I started my career as an officer in the U.S. Air Force, where I learned a phrase that has stuck with me throughout the decades. “Eighteen in, two to go” referred to an attitude occasionally displayed by a small minority of personnel who had spent most of their first career in the military. These individuals were in “coast” mode until they put in 20 years, retired, and moved on with their lives. Of course, that attitude is not unique to the military. The concept of retiring on the job exists throughout all kinds of enterprises.
In the financial services industry, however, I’ve found most practitioners feel passion for their mission. Furthermore, independent financial advisory firms enjoy a high degree of flexibility. That flexibility allows advisors to pursue their careers into decades far beyond what our parents considered typical retirement age.
Retirement’s Changing Face
Mitch Anthony, author of The New Retirementality and other works, is among those who have been preaching for years that retirement is not what it used to be. People want to make meaningful use of their time and are inventing ways to do just that. As life expectancy increases, we are breaking the stereotypic mold of the golfing, relaxing, traveling, and socializing retiree. Haven’t we all heard stories of the 70-, 80-, or 90-year-old who comes into the office everyday and appears to be as or more productive than those half-a-century younger?
Baby boomers are moving into what for many will be the last third of their lives. They are in the unique position to define what they want to do next. Of course, we all have different needs, different passions, and are in different situations. Some people may want to keep their work status as is while others may desire time off from work and flexibility from a rigid schedule.
But while advisors deal with retirement planning daily when they consult with their clients about their financial future, they may less actively apply the concept to themselves or to their own employees. And that could create a less than ideal situation down the road.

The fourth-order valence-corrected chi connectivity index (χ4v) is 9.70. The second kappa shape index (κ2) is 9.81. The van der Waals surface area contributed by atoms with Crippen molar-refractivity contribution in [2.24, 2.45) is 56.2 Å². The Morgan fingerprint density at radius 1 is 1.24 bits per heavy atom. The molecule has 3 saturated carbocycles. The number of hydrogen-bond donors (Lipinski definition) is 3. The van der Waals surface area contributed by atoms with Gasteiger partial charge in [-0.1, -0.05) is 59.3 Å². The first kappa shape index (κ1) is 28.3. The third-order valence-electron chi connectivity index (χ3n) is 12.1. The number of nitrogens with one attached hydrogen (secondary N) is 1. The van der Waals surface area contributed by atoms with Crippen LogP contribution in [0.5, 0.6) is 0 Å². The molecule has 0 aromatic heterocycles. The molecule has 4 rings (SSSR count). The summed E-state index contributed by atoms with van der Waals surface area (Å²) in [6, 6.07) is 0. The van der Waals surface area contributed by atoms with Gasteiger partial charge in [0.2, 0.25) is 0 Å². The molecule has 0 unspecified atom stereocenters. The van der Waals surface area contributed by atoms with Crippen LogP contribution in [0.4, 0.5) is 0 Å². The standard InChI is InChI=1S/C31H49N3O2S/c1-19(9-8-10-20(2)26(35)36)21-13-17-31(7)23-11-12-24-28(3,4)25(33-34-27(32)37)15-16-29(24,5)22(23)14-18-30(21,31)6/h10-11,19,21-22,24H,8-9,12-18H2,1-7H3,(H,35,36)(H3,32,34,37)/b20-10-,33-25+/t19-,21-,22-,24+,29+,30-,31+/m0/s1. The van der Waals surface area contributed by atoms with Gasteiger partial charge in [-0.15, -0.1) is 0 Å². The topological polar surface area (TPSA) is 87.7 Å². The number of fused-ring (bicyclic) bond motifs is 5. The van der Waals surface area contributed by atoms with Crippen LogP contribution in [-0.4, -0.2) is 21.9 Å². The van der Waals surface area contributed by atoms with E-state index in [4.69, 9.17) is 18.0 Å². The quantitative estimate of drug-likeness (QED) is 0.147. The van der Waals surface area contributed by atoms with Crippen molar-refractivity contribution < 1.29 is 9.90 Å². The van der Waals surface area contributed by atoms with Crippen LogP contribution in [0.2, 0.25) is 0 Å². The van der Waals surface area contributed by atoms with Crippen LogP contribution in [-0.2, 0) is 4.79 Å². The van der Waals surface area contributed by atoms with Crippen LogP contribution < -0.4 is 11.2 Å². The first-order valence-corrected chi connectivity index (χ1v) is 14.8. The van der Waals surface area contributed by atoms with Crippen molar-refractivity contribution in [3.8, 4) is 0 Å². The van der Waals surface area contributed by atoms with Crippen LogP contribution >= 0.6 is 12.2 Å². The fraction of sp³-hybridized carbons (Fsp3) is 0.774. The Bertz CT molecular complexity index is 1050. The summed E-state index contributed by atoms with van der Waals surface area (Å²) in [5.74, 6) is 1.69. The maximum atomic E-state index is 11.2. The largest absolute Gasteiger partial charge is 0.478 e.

What’s the Problem?
Because such a great percentage of the financial services population–both advisors and clients–are boomers, the issue of tenure in an organization is a potentially sensitive topic that many firms have encountered or soon will. How will those entering retirement–but who still want some form of involvement in the business–structure their time and productivity to match business goals?
Small businesses tend to have a less formal approach to management. They may not have articulated succession planning or how they view working indefinitely. At the same time, as advisors in the industry evolve from having practices to having businesses, emotions are less likely to dictate the response to this issue; it will likely be tempered with more objectivity and guidelines.
To explore the potential impact of a “working retirement” on an organization, let’s look at two examples.
In the first, assume you are an advisor working in an ensemble with three other advisors. The four of you merged practices years ago and have shared company equity for a decade, as well as compatibility and mutual respect. You are 65, and your partners are 40, 42, and 50. You enjoy excellent health and love your work. Your contributions to the firm have paralleled that of your colleagues.
But you want to start coming in later and leaving earlier. You realize that you want to spend more time with your grandchildren. The business is set up to equally split profits after it pays all individuals based on their productivity.
In a second scenario, you and your right-hand support person have worked together successfully for two decades. As she and her spouse enter traditional retirement years, she wants extended time off to travel for weeks at a time to foreign countries. You and your entire staff find yourself adjusting around her schedule. For the first year, things are fine. After all, this highly dedicated employee has given you decades of loyalty. But her extended absences are becoming increasingly problematic.
Situations like these occur every day. On the one hand, you might ask what the big deal is. Whether they are employees or advisors, these seasoned professionals have developed a track record and reputation. Why shouldn’t they work less, take it easy, or provide needed help to a family member? On the other hand, colleagues and/or coworkers may begin to resent the seasoned, successful advisor who appears to be missing in action. Or employees may resent picking up the slack for the absent team member.
If you are a solo or family-dominated firm, perhaps you won’t experience this. But as the number of ensemble firms with multiple staff increases and boomers dominate the industry, organizational behavior issues can become problematic. And it will likely be an issue not just in financial services, but–given labor force statistics and the need for boomers to continue to work–it may become an issue nationwide.